- Taylor Swift revealed William Bowery, a writer credited on "Folklore" tracks "Exile" and "Betty," is a pseudonym for her boyfriend Joe Alwyn.
- "William Bowery is Joe," she told collaborators Aaron Dessner and Jack Antonoff during "Folklore: The Long Pond Studio Sessions," which dropped Tuesday on Disney Plus.
- The musician added, "Joe plays piano beautifully, and he's always just playing and making things up and kind of creating things."
- Swift explained that Alwyn wrote the entire piano portion and the first verse of "Exile" along with the chorus of "Betty" before she got involved.
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Taylor Swift has finally confirmed the identity behind William Bowery, the mysterious writer credited on two of her "Folklore" tracks, "Exile" and "Betty."
In her new film "Folklore: The Long Pond Studio Sessions," which was released Tuesday on Disney Plus, the 30-year-old musician revealed that Bowery serves as a pseudonym for Joe Alwyn, her boyfriend of four years.
"There's been a lot of discussion about William Bowery and his identity 'cause it's not a real person," Swift said while in conversation with "Folklore" collaborators Aaron Dessner and Jack Antonoff, adding, "William Bowery is Joe."
She continued: "Joe plays piano beautifully, and he's always just playing and making things up and kind of creating things."
Shortly after divulging Alwyn's involvement in her eighth studio album, Swift told Dessner and Antonoff that the British actor actually wrote the entire piano portion and first verse of the album's fourth song, "Exile," on his own.
"I was entranced and asked if we could keep writing that one," she explained, continuing, "It was pretty obvious that it should be a duet 'cause he's got such a low voice and it sounded really good sung down there and in that register."
Since she and Alwyn are "really, really, really big Bon Iver fans," they sent the track to Dessner hoping that he'd suggest involving Justin Vernon, who took on the project remotely and wrote the song's bridge.
As for Alwyn's work on "Betty," Swift said she overheard him singing the fully formed chorus from another room. And because they were quarantined together, the artist recalled suggesting that they try writing music together.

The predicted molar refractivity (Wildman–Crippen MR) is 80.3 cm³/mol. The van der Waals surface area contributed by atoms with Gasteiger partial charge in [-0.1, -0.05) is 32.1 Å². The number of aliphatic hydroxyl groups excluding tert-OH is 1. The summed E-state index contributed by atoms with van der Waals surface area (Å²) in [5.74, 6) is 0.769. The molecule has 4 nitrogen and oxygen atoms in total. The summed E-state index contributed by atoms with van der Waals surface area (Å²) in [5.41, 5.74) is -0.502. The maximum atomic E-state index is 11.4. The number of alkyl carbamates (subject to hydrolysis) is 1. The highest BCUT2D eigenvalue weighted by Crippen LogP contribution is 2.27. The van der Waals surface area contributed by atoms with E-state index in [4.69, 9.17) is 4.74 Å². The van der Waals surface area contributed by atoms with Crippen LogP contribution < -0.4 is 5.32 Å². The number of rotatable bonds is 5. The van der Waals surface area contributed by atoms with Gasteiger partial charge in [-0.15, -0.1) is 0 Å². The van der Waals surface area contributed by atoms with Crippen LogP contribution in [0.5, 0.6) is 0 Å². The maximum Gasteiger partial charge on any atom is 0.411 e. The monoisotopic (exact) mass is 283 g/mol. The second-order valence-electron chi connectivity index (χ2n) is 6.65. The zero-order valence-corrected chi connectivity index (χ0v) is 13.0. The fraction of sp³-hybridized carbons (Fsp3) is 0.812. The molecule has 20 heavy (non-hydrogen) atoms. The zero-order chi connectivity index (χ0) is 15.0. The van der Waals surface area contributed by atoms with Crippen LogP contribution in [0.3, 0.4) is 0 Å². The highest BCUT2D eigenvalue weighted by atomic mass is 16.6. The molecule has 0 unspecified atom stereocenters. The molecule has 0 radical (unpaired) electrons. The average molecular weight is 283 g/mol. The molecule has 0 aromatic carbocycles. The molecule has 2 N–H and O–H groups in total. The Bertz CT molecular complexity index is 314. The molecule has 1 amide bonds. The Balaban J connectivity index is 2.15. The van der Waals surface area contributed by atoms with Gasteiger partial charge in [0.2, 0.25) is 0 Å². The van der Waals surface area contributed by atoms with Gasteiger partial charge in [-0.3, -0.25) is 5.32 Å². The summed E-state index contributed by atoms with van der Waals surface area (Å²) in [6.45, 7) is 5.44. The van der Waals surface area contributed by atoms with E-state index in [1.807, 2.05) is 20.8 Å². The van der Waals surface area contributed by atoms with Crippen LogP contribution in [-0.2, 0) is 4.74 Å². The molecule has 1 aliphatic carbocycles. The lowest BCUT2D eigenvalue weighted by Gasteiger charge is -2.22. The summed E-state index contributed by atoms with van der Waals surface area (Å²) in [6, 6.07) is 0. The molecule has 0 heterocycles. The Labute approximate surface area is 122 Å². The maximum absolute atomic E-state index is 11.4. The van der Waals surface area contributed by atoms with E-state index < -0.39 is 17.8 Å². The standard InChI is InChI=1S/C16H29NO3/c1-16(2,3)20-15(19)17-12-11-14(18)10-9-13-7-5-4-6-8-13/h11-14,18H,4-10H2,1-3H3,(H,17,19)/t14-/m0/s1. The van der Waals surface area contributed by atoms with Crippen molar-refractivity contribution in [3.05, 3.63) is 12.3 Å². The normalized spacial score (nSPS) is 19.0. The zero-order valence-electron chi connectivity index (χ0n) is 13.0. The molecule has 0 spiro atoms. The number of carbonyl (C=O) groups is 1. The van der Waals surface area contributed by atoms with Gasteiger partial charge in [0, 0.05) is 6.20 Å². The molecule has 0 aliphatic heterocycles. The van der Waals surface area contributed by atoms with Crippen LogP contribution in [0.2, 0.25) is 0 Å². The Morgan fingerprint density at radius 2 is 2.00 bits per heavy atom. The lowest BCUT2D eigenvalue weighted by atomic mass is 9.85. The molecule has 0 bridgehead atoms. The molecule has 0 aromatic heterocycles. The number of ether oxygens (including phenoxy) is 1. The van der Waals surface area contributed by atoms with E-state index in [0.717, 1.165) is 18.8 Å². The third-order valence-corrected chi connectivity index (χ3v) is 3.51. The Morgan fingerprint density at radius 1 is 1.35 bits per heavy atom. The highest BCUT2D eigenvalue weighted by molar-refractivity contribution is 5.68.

"I was like, 'Hey, this could be really weird and we could hate this, so because we're in quarantine and there's nothing else going on, could we just try to see what it's like if we write this song together?'" she said.
And even though there's been a lot of online chatter about the voice behind "Betty," with Vulture's Madison Malone Kircher writing that it's "a song so palpably queer I believe it could singlehandedly resurrect Lilith Fair," Swift said that listening to Alwyn sing the lyrics from a "masculine perspective" is what intrigued her.
"I've written so many songs from a female's perspective of wanting a male's apology that we decided to make it a teenage boy's perspective apologizing after he loses the love of his life because he's been foolish," she said.
When Swift originally announced that she was releasing "Folklore" via Twitter in July, she named Bowery as one of her "musical heroes."
Fans quickly realized that the writer's name didn't belong to a known artist, hold any existing songwriting credits, or yield any results on music streaming platforms.
Given the fact that Swift has previously used pseudonyms herself (such as Nils Sjöberg on Calvin Harris' "This Is What You Came For"), people theorized that Alwyn was behind the fictional "Folklore" cowriter and scoured for clues behind the name.
Some drew back to one of the first times Swift and Alwyn were spotted in the same place at The Bowery Hotel in New York City in 2016 as the potential inspiration behind the writer's last name.
They also connected the name to that of Alwyn's late great-grandfather, English composer William Alwyn.
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